Recently, a prospective client shared how the IT firm they had been using for years was failing to deliver. They felt it was time to switch to a new IT partner. When they switched, they didn’t become a Waident client; they hired someone else. A month after they switched, they were back at our door looking to replace firm number two, who ended up not being a good fit for their organization.
The leadership team all seemed, smart, capable, and reasonable. The prospect leadership team asked a lot of great questions. So, you can probably imagine that I couldn’t help but wonder why the other IT firms hadn’t worked out. Finally, one of the leaders asked me, “What concerns you most about working with us?” After some reflection, I responded, “I’m afraid of disappointing you.” I guarantee that was NOT the answer they were expecting. After a slight pause, I added, “My concern was a good thing.”
So, how the heck can failure and disappointment be good for us and our clients?
Waident is in the business of helping people manage IT. We deal with all aspects of technology and cybersecurity. The probability that something (or someone) fails is stacked against us. Fiascos are inevitable. We will fail. We will disappoint. It is what it is. We own it. Other IT firms, not so much.
We live by the adage, “There is no failure, only feedback.”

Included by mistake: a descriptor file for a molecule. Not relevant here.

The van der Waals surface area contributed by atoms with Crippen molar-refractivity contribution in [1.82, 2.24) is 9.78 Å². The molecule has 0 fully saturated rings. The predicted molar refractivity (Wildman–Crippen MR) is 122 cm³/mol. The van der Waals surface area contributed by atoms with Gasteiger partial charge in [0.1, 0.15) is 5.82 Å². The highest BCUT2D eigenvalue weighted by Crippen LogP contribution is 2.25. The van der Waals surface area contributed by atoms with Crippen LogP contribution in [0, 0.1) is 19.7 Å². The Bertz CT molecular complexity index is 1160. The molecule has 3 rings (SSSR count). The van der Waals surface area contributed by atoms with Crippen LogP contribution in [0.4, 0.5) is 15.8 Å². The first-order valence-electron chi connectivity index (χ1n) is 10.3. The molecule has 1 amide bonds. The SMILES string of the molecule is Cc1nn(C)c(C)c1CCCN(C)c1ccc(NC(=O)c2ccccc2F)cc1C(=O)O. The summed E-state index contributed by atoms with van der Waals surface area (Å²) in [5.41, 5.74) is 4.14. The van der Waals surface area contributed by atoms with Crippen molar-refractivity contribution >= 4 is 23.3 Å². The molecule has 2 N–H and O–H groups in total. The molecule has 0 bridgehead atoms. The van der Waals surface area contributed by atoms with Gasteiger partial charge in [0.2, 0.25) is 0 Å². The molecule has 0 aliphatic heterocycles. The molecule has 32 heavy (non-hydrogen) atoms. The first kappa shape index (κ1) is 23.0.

Our process is designed to engineer out weak IT and replace it with RESILIENT IT. (NOTE: We say “resilient” IT—NOT perfect IT.) Resilient means springing back or rebounding. We know that it’s IT. Sh*t happens and fiascoes ensue. Can you say “shelter in place.” We take the inevitable fiascoes head-on. We take ownership of it. We get things back to “normal” for our clients. Most important, when everything is back to normal, we don’t let it go and move on. That is when we do our best learning! We step up, dig to the root of the problem, and make damn sure we do what we can to prevent the fiasco or something like it from happening again.
Decades in this business have made us realists. We don’t just go through the paces. Our realism is a way of being at our best for ourselves and our clients.
In The Waident Way, we
- Don’t want to disappoint anyone. We care about you and your organization’s ability to succeed.
- Embrace the fiasco. Too many people run away and hide which isn’t doing anyone a favor.
- Plan for fiascoes. We insist on having a robust policy and process in place for fiascoes. Having a plan and knowing your role in a fiasco helps your team limit risks, address the problem quickly and systematically, and communicate accordingly.
- Neither offer nor want to hear Bullsh*t. Most people have good BS radars. When it doesn’t sound or feel right, you’re usually right.
- Communicate before, during, and after. Then, we communicate some more. No one ever complains about someone communicating too much. Well, maybe, but it’s a rare, although welcomed, event.
- We constantly learn in order to improve. When the fiasco is over, we dissect the problem and minimize the risk of something like it happening again.
- Get ready for the next one. You don’t know when or what, but as a firefighter, we know it’s coming and we get prepared.
That’s how we fail—and aim not to disappoint.